Justice Cormier found that Mr. Savoie was successful on two of the three issues. Her Ladyship used Tariff A, Scale 3 to determine that $7,000 was the appropriate costs award for the proceeding. However, Her Ladyship reduced Mr. Savoie’s award due to his contribution to the expense. Of the $7,000 total award, Justice Cormier ordered Ms. Daye to pay Mr. Savoie $3,499.83.

Henderson v Henderson, 2023 NSSC 22
Justice Theresa M Forgeron
Subject matter: Costs

Ms. Henderson and Mr. Henderson disagreed on the appropriate costs award following their divorce proceeding. Ms. Henderson, the successful party, sought $6,117.76 in costs. Ms. Henderson claimed that Mr. Henderson’s conduct was unreasonable and unnecessarily prolonged the litigation. Additionally, Ms. Henderson indicated that her settlement offer mirrored Justice Forgeron’s decision. For his part, Mr. Henderson indicated that his financial situation would preclude payment and any payment to his ex-wife would take away from his ability to care for their children.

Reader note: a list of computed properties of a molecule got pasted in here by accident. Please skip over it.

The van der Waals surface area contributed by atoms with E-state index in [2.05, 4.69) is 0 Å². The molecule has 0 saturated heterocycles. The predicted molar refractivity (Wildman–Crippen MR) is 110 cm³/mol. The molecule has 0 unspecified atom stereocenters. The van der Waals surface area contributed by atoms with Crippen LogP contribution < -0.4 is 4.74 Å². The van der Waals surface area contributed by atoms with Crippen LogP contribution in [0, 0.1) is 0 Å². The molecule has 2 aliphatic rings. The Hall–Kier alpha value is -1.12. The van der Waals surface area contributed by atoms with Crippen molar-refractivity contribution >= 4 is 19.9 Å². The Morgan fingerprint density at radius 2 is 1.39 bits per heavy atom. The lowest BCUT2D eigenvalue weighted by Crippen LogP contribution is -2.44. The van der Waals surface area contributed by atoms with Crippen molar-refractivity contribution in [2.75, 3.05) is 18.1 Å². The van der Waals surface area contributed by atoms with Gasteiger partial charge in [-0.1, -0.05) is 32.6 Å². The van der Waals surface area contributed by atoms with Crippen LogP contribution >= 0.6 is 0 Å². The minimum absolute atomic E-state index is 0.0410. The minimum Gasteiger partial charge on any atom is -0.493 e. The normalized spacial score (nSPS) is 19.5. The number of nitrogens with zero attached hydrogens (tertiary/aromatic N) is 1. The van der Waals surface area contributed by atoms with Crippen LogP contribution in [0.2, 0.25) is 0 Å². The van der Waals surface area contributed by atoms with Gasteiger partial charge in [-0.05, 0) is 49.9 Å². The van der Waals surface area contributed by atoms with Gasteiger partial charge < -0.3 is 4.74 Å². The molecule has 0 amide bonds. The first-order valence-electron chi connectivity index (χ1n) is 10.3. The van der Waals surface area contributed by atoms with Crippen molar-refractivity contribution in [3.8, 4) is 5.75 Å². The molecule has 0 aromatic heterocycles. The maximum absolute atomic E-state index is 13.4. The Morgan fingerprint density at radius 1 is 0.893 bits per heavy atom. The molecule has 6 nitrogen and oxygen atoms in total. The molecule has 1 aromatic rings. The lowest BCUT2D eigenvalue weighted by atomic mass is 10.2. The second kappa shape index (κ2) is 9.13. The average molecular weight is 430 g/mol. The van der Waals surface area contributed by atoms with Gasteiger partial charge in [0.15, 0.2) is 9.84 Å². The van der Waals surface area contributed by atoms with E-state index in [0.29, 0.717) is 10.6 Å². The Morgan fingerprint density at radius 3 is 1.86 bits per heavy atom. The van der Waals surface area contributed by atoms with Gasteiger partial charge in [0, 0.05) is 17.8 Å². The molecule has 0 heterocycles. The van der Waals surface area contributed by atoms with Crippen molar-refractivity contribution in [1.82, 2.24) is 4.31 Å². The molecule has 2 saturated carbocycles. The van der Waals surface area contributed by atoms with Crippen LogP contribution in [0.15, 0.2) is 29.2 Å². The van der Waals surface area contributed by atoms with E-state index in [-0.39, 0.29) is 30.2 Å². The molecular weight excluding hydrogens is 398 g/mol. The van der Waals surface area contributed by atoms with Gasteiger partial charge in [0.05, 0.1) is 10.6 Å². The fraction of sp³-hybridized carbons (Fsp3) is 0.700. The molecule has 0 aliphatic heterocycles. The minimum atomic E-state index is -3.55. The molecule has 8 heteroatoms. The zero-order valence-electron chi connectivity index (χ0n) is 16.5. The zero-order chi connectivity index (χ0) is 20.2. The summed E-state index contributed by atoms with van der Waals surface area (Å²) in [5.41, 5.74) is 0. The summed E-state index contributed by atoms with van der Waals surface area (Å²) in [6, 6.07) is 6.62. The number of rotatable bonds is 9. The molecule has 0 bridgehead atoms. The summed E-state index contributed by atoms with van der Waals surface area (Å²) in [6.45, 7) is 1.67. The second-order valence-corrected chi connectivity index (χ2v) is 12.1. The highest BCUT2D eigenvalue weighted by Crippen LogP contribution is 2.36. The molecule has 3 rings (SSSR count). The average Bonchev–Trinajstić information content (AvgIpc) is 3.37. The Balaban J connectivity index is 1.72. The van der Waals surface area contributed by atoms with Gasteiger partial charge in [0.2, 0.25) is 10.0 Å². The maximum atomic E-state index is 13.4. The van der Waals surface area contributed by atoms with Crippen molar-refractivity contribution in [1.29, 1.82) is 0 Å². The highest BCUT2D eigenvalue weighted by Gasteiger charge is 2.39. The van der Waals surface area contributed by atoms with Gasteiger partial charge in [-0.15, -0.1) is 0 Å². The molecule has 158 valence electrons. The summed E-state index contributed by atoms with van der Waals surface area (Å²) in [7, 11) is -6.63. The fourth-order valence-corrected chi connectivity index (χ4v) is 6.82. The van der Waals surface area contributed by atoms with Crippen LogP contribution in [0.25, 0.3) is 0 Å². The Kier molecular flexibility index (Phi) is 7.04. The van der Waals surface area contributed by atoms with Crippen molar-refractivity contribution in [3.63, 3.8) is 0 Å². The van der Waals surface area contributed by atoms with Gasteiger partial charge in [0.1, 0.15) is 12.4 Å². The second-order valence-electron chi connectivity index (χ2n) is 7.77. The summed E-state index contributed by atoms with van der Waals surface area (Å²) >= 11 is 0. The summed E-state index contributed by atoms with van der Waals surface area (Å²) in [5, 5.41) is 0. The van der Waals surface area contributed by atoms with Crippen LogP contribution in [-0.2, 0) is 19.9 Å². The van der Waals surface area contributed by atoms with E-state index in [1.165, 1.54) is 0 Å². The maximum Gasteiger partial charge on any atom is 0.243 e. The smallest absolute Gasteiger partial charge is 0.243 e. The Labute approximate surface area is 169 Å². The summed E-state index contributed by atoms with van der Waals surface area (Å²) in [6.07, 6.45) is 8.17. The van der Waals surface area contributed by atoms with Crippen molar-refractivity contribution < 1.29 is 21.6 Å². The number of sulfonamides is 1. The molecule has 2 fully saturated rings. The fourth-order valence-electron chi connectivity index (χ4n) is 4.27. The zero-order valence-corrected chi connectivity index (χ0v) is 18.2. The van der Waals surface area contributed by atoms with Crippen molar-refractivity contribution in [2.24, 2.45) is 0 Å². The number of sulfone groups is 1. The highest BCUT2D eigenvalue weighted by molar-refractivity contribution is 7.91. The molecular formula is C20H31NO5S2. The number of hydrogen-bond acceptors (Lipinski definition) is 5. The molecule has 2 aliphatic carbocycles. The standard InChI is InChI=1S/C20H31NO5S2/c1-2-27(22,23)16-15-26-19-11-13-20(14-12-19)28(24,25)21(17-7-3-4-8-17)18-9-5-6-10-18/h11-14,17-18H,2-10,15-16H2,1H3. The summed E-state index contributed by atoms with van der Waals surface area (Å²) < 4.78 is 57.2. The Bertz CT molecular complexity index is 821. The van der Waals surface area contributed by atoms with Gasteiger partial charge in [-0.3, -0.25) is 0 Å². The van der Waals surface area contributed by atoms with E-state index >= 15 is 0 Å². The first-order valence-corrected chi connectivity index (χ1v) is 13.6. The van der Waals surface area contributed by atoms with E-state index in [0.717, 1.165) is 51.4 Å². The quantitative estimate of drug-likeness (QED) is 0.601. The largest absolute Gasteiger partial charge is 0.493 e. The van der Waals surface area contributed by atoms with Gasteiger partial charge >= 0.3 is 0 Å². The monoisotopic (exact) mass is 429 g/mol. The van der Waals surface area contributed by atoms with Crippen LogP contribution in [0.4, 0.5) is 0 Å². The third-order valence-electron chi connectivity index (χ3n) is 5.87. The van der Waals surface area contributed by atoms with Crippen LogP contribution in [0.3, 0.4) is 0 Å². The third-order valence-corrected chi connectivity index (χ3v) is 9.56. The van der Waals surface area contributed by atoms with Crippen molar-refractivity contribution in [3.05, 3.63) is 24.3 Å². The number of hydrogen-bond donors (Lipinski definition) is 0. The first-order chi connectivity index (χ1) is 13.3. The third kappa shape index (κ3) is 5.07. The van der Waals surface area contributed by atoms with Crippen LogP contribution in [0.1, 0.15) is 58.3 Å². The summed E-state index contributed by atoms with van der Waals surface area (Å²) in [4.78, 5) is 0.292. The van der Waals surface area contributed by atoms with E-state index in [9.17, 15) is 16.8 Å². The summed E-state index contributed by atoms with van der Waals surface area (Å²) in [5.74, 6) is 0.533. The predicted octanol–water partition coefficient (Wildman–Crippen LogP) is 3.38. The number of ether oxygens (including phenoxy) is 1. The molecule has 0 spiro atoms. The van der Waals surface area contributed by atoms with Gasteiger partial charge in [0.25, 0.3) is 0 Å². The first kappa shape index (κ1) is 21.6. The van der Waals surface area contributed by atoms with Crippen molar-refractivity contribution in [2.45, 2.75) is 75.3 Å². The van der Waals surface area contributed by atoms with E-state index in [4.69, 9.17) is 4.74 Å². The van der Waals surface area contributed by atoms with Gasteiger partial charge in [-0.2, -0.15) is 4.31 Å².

In reviewing the positions provided by the parties and Rule 77, Justice Forgeron awarded $5,500 to Ms. Henderson. Justice Forgeron indicated that this would do justice between the parties for three reasons. First, as a successful party, Ms. Henderson should not be deprived of costs. Secondly, a lump sum is appropriate as prospective, periodic child support is difficult to quantify. Lastly, this amount would substantially contribute to Ms. Henderson’s reasonable legal fees which Justice Forgeron noted were charged to her at a discounted rate.